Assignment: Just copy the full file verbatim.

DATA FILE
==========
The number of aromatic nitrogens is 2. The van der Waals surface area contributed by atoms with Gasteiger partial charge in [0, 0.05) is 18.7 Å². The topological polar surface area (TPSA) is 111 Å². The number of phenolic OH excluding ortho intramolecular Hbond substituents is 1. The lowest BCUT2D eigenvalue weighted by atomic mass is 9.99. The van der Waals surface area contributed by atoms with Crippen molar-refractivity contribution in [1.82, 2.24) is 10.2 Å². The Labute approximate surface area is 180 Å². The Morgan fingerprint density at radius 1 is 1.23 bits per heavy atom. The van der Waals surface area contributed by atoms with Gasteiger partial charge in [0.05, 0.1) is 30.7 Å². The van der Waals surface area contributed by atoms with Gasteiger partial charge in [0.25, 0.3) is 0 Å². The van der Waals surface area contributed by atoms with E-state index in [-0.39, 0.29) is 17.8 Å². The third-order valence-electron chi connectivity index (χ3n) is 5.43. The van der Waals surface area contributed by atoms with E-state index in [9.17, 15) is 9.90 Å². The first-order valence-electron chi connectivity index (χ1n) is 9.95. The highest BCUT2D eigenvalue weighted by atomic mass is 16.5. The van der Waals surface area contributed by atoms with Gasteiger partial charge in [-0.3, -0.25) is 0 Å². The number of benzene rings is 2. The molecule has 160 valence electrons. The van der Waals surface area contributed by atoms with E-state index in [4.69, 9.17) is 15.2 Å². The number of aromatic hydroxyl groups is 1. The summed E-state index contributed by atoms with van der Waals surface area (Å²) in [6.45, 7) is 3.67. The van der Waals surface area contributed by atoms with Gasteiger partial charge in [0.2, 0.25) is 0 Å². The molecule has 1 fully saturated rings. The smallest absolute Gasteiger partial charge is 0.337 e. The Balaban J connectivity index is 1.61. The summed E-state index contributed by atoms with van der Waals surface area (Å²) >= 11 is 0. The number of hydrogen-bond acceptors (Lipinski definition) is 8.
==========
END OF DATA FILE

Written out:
The number of aromatic nitrogens is 2. The van der Waals surface area contributed by atoms with Gasteiger partial charge in [0, 0.05) is 18.7 Å². The topological polar surface area (TPSA) is 111 Å². The number of phenolic OH excluding ortho intramolecular Hbond substituents is 1. The lowest BCUT2D eigenvalue weighted by atomic mass is 9.99. The van der Waals surface area contributed by atoms with Crippen molar-refractivity contribution in [1.82, 2.24) is 10.2 Å². The Labute approximate surface area is 180 Å². The Morgan fingerprint density at radius 1 is 1.23 bits per heavy atom. The van der Waals surface area contributed by atoms with Gasteiger partial charge in [0.05, 0.1) is 30.7 Å². The van der Waals surface area contributed by atoms with Gasteiger partial charge in [0.25, 0.3) is 0 Å². The van der Waals surface area contributed by atoms with E-state index in [-0.39, 0.29) is 17.8 Å². The third-order valence-electron chi connectivity index (χ3n) is 5.43. The van der Waals surface area contributed by atoms with E-state index in [9.17, 15) is 9.90 Å². The first-order valence-electron chi connectivity index (χ1n) is 9.95. The highest BCUT2D eigenvalue weighted by atomic mass is 16.5. The van der Waals surface area contributed by atoms with Gasteiger partial charge in [-0.3, -0.25) is 0 Å². The number of benzene rings is 2. The molecule has 160 valence electrons. The van der Waals surface area contributed by atoms with E-state index in [4.69, 9.17) is 15.2 Å². The number of aromatic hydroxyl groups is 1. The summed E-state index contributed by atoms with van der Waals surface area (Å²) in [6.45, 7) is 3.67. The van der Waals surface area contributed by atoms with Gasteiger partial charge in [0.2, 0.25) is 0 Å². The molecule has 1 fully saturated rings. The smallest absolute Gasteiger partial charge is 0.337 e. The Balaban J connectivity index is 1.61. The summed E-state index contributed by atoms with van der Waals surface area (Å²) >= 11 is 0. The number of hydrogen-bond acceptors (Lipinski definition) is 8.